Workshops and training

The art of making

The Importance of Training

The Giannini family workshop is a testimony to the importance of handing down acquired learning to future generations, a belief ingrained inherent to true artisan culture and craftsmanship. This trait facilitates the high degree of accuracy that distinguishes our work.
Expression of a long history and a profound knowledge of techniques, which derive from sensitivity and a love of aesthetics, the Giannini family has always shared their knowledge of applied arts, especially handcrafted decorative paper and bookbinding, paramount in firm’s long history.
Starting in the 1800s, the Gianninis personally trained family members, employees and aficionados, which led to the establishment of numerous workshops in Italy and abroad, as an ongoing expression of Florentine artistic craftsmanship.
Still today, Giulio Giannini & Figlio is an international point of reference for restoration and artistic bookbinding. Our craftsmen continue to share their know-how, collaborating with schools of applied arts, universities and research centers worldwide.


Workshops

In Piazza Pitti, the heart of historic Florence, Giulio Giannini e Figlio proudly displays its origins in a living museum that, by production with ancient tools and time honored methods, projects tradition into the future. Families and small groups from schools and universities who wish to be “an artisan for a day,” a memorable experience, are welcome to visit.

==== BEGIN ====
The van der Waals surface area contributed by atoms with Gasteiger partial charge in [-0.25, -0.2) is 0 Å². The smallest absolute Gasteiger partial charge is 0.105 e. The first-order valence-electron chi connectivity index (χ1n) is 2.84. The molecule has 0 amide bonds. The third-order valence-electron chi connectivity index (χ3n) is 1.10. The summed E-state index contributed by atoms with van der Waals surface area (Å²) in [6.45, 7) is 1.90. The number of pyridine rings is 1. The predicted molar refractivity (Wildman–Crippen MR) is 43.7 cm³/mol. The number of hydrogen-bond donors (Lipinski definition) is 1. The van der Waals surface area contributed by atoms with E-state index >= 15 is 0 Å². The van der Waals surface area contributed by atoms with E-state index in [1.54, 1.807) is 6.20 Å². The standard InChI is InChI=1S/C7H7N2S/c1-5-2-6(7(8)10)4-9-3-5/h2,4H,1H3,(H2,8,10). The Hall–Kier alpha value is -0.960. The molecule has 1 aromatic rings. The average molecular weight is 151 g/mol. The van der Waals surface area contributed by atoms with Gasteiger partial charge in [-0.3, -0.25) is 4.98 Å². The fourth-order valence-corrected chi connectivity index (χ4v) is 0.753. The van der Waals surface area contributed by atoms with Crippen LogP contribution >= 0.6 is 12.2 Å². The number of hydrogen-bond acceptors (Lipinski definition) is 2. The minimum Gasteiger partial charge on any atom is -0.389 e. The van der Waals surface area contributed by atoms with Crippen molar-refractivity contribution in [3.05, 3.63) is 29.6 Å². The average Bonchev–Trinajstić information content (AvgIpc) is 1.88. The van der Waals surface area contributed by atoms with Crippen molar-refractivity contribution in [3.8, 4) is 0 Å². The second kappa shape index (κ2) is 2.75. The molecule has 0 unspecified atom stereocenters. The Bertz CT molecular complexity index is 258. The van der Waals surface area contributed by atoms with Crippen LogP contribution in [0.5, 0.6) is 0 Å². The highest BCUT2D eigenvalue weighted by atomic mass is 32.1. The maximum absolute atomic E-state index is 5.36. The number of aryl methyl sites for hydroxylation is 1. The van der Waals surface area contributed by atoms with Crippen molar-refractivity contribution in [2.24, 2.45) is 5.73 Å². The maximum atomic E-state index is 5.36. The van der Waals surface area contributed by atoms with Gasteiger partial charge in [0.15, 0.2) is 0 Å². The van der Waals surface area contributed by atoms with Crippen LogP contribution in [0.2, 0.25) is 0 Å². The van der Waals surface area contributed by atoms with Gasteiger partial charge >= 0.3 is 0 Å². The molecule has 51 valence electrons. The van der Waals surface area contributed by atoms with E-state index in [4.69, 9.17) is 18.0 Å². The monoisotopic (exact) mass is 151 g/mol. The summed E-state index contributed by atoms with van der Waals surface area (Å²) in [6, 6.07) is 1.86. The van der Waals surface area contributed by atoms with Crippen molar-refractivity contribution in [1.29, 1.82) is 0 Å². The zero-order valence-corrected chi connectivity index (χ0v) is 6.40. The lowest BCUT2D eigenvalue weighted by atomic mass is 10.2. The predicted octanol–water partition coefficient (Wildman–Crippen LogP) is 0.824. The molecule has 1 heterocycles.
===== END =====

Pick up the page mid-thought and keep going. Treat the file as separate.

Reservations are required to visit the historic workshop and see craft demonstrations. The visitor can learn marbled paper production methods and the technique of creating a personalized book, including leather bookbinding, from start to finish.
Thanks to antique furnishings and tools, our workshop premises take the guest back in time to 19th century Florence. Many illustrious people of the past—including writers, artists, musicians and nobility—have paid a visit, even Dostoevsky. The Russian author lived on the top floor of our building, where he wrote “The Idiot.”

For visits and workshops...


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